The 1967 STP-Lotus assault upon Indy was in contrast a total flop, the cars for Jimmy and Graham Hill holing pistons. That year’s foray was better remembered for Graham’s blue-tinged prize-giving speech, which lasted 20 minutes longer than his race.
The star of that year’s 500 had been another Granatelli entry – the STP-Paxton with four-wheel drive and Pratt & Whitney gas turbine power, driven by Parnelli Jones. It outran all opposition and was leading the race comfortably until a $5 bearing failed with barely 10 miles to run. Granatelli loved the turbine’s economy. It cost $30,000 to buy against $26,000 for a Ford quad-cam V8, but life between overhauls was 1200 hours against 6-10 hours for the Fords, whose rebuilds cost up to $9000 a time.
Following the STP-Paxton turbine’s lead, for 1968 Lotus chief designer Maurice Phillippe finalised the Lotus-Pratt & Whitney Type 56 to take the turbine 4WD Indy concept to a new level, combining a Lotus hull, Ferguson FF four-wheel drive and the helicopter-derived P&W gas turbine engines administered by the manufacturer’s senior engineer ‘Flame-Out’ Fred Cowley.
It was during development of this programme that Andy Granatelli visited Lotus at Hethel. As Colin drove him in his American Ford Galaxie to lunch at the Lansdowne Hotel in Norwich, they were passing through the village of East Carleton, with Andy sitting in the front, when a hunting party carrying shotguns suddenly appeared on the road ahead.
Back-seat passenger Andrew Ferguson wrote how Andy – sufficiently agile, despite his enormous size, to go flat on the seat and slide below dashboard level – gasped, “Jesus Christ!” He commented that he had not come all this way only to be rubbed out by the Norfolk Mafia: then, not for the first time, he made a comment that stung Chapman’s well-developed self-esteem: “Still, at least if you die with me, Colin, it will make you famous…”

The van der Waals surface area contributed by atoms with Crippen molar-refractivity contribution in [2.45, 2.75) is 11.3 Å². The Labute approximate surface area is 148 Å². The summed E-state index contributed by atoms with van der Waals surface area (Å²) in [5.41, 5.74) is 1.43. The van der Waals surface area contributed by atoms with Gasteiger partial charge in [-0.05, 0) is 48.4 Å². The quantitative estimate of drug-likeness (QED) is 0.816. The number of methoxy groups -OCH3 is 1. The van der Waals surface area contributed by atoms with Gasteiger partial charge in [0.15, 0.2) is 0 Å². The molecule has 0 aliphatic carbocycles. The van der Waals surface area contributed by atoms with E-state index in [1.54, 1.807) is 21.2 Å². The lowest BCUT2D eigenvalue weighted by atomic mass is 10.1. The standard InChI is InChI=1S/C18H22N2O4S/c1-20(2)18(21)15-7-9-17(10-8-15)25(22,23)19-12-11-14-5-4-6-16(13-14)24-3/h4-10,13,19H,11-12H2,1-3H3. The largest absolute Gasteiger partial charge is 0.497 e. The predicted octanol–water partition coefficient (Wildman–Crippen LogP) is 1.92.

On another occasion Andy was on a Chicago-Indy flight when the airline had to turn back and make an emergency landing, Andy complaining, “I’ve lived by the turbine and now it looks as if I’ll die by it.”
In March 1968 Clark tested the first STP Lotus 56 at Indy. A month later he died at Hockenheim. Andy Granatelli was as heartbroken as any. In May practice at Indy Mike Spence was then killed when he crashed one of the new 56s. In that year’s race Joe Leonard and Art Pollard seemed set for an STP-Lotus turbine 1-2 until Pratt & Whitney phosphor-bronze fuel pump driveshafts failed within sight of the finish on both cars. Graham Hill had earlier crashed out when his car’s right-front suspension let go – and his car had been fitted with a steel quill-shaft that even P&W’s ‘Flame-Out Fred’ had described as being “rather well made” – and might not have failed quite so desperately.
By that time the Chapman-Granatelli relationship was disintegrating, Colin referring dismissively to ‘Groticelli’. When he read of Andy declaring that “Colin Chapman built (the cars) all right, but he built what I told him to build” – Chapman wrote furiously demanding that Andy should “desist from this totally erroneous impression you are trying to create. The only alternative would be, of course, for me to call a worldwide press conference and acquaint them with the true facts…”
Typically quixotic, Colin also dispatched a matte-black fuselage model of the Type 56 to the STP chief, inscribed “To my very dear friend Andy, from Colin.”
The final STP-Lotus divorce followed in 1969 when the most-complex Indy Lotus cars ever created – the four-wheel-drive, turbocharged quad-cam Ford Type 64s – had to be withdrawn pre-race after rear hub failures occurred too close to the race to allow new parts to be perfected. Ironically Mario Andretti – bearing facial scars from a fiery crash in the suddenly three-wheeled Lotus 64 – at last secured Andy’s long desired maiden Indy 500 win in the team’s Hawk-Ford. It would not be repeated, but for any enthusiast from that era Andy Granatelli’s name and personality live on.